Jacobsen was the first in its category to use hybrid battery / gas engines for golf course vehicles. Hybrid engines were certainly not new—car manufacturers had used the technology for years. But Jacobsen’s application of the technology to evolve their product resulted in one of their most successful introductions ever. Jacobsen partnered with an experienced hybrid engine vendor to reduce the R+D costs and complications. The obvious benefit of a hybrid engine was reduced emissions and better fuel economy. But the electric system was better too. It was quieter, important for 5:00 am mowing past country club members’ homes. Also, the electric control system replaced hydraulics that tended to leak caustic fluids on the greens. The product’s success wasn’t just about hybrid technology. Jacobsen invested in industrial design to send the message that this was something truly new. They invested in a human factors study to improve the usability and safety of the cab—knowing that even though the drivers don’t purchase the vehicle they influence the people who do. And they did research with customers and users to gain empathy with their global market. The result is not revolutionary. But it is distinctive. In design, in overall user experience, and highly valuable since it reduces fuel costs and improves performance.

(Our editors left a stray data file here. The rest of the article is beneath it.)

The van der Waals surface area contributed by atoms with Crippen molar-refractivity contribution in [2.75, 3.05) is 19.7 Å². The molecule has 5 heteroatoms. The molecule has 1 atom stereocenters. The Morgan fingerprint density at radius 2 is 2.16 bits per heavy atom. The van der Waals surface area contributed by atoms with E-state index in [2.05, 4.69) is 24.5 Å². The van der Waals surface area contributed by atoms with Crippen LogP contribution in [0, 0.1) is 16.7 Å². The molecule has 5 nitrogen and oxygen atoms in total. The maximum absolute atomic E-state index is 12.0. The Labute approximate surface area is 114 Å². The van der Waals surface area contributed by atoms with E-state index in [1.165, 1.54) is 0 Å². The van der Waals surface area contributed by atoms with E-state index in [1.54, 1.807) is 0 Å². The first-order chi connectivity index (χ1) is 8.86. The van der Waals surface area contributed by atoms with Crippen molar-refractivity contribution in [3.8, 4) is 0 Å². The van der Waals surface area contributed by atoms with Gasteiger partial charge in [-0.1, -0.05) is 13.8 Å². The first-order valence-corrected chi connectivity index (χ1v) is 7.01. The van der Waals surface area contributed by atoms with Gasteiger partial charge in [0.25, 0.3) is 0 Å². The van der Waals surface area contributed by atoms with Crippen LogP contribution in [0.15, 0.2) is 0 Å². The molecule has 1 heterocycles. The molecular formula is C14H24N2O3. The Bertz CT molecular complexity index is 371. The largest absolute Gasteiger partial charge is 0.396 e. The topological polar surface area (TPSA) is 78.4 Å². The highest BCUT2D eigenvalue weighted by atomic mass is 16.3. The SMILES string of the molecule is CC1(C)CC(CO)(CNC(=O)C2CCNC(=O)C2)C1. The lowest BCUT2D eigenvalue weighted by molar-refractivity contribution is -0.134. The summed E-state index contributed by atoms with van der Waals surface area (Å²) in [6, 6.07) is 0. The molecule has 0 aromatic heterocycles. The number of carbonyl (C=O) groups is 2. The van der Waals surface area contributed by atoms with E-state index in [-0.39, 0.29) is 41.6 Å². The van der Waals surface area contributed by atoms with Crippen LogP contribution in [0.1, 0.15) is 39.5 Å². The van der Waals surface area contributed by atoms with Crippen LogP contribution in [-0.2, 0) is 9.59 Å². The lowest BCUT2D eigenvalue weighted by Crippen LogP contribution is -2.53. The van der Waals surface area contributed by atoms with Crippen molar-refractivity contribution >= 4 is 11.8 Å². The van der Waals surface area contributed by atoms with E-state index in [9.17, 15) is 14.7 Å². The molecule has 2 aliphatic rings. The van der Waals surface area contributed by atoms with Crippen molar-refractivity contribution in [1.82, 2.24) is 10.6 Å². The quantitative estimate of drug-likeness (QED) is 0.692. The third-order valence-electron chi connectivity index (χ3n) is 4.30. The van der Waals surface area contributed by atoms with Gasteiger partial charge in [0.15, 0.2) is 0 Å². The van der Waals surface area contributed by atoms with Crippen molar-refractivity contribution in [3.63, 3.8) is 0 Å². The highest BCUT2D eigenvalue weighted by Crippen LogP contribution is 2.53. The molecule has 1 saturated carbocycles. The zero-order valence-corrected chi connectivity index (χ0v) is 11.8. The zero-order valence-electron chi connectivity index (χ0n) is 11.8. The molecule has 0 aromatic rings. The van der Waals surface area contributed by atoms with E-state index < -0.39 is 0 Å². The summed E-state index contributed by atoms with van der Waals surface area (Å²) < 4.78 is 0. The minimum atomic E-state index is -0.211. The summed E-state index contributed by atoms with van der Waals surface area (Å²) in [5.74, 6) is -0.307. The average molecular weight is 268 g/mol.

Yaktrax Run Side View

2. Build on Your IP

The original Yaktrax footwear traction was revolutionary. The inventor observed twine wrapped around the feet of Sherpas in the Himalayas, providing them with traction in the snow. He expanded on that insight to create Yaktrax with wire coils that cut through packed snow for everyday consumers. His invention led to a strong patent. The brand grew but competitors circled. When the patent’s expiration date loomed the manufacturer made a move. Yaktrax evolved their line into a family of even better products by investing in ethnographic research to uncover new patentable innovations. And they invested in creative design to effectively embody those innovations. Yaktrax developed distinctive, valuable, and patentable extensions for the Yaktrax line, fending off the competitors and maintaining brand dominance in the category.

3. Extend Your Technology into a New Category

ITT Defense owned the light amplification technology used by soldiers and security officers. But their business was all government and institutional. The shrinking military market drove ITT to make a bold venture into consumer products. Not a decision to be taken lightly—ITT had no experience, no distribution, and no products for such a move. Wisely they did a comprehensive market survey interviewing experts in consumer product experiences that occur in the dark. Through this research ITT chose the boating market as the first consumer category to enter with their technology. The introduction of the Night Mariner, an evolution of their military product with enhanced aesthetics and user-friendly controls, launched ITT’s new consumer products division.